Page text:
I had one of those "aha" moments while reading a response from my Asbury Romans class. I know that at some point during my education I started reading the words of the Bible differently, trying to read them in context, but I can't fully remember how I read them before. Sometimes I find words to express the difference.
A couple of conversations with students both at IWU and at Asbury have clarified yet another way to conceptualize the difference between:
pre-modern vs. modern
as Scripture vs. as contextual texts
with universal application vs. with local application
Here it is: my students at Asbury and some here come to the text asking "What is true?" not "What did Paul mean here?" For example, when it comes to a question like, what did Paul mean by the phrase "the righteousness of God" in Romans. 1:16, I ask, "What specific meaning or meanings did Paul understand by these words?" But my students come to the phrase asking, "what is true about the righteousness of God?" So I say something like, "Given the background of this phrase in Judaism, Paul was almost certainly thinking about God's righteousness rather than human righteousness when he used this phrase." The student says, "Both are true, maybe the text means both: God's righteousness and a righteousness from God."
I'm not sure I'm presenting the distinction very clearly. I've been working with an anonymous IWU student (you know who you are) on N. T. Wright's view of justification in Paul. The student frequently wants to approach this question as "What do Christians believe about justification?" But that's not the original meaning question and that's not how Wright is approaching Paul. The question Wright is asking is how did Paul use this word, with the question of what we should believe about justification being a slightly different one. We find many theological meanings that are fine theology, but they're not the way Paul put it. They may not contradict Paul, but they are not Paul in the same way James is not Paul.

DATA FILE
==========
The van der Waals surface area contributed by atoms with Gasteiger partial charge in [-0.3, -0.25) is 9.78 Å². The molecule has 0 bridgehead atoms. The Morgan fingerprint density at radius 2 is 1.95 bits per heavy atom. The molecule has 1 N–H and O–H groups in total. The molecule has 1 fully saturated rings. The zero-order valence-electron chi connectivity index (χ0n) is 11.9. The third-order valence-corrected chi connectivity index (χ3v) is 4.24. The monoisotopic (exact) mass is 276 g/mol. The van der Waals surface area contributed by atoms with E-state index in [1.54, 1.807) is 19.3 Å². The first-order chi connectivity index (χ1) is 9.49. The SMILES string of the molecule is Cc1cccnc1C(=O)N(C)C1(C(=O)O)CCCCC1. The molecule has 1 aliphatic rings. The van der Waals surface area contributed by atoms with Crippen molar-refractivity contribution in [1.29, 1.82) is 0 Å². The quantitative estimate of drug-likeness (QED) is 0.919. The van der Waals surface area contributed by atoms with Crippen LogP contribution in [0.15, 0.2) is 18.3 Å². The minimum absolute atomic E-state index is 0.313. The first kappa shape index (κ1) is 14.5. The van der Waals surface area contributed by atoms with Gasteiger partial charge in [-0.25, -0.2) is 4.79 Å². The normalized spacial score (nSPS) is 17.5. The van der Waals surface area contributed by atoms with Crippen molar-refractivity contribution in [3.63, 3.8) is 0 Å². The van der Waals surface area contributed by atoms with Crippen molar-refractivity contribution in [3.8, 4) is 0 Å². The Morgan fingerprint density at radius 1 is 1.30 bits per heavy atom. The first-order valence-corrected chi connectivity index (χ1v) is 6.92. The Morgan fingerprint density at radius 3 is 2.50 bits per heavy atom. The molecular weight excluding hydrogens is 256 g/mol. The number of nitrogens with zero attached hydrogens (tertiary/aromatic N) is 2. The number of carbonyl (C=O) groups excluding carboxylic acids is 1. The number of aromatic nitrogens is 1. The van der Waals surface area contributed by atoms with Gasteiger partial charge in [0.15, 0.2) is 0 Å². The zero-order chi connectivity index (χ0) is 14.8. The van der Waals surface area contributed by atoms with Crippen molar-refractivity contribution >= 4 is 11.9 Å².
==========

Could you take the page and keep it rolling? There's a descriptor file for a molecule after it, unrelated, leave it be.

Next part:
So I find the way IWU professors and the evangelical milieu uses Scripture is in this pre-modern way. They are looking for absolute truth in the words--the "biblical" perspective on whatever issue. I am not saying that this is bad. What I'm pointing out that Paul did not originally understand himself to be writing for all times and all places. Originally, his words had specific meanings in the light of specific situations... When Christian communities use the words of the Bible as the source of their beliefs, most of the time they are working out modern theology and speaking far afield of what Paul originally had in mind.
Well, enough of that...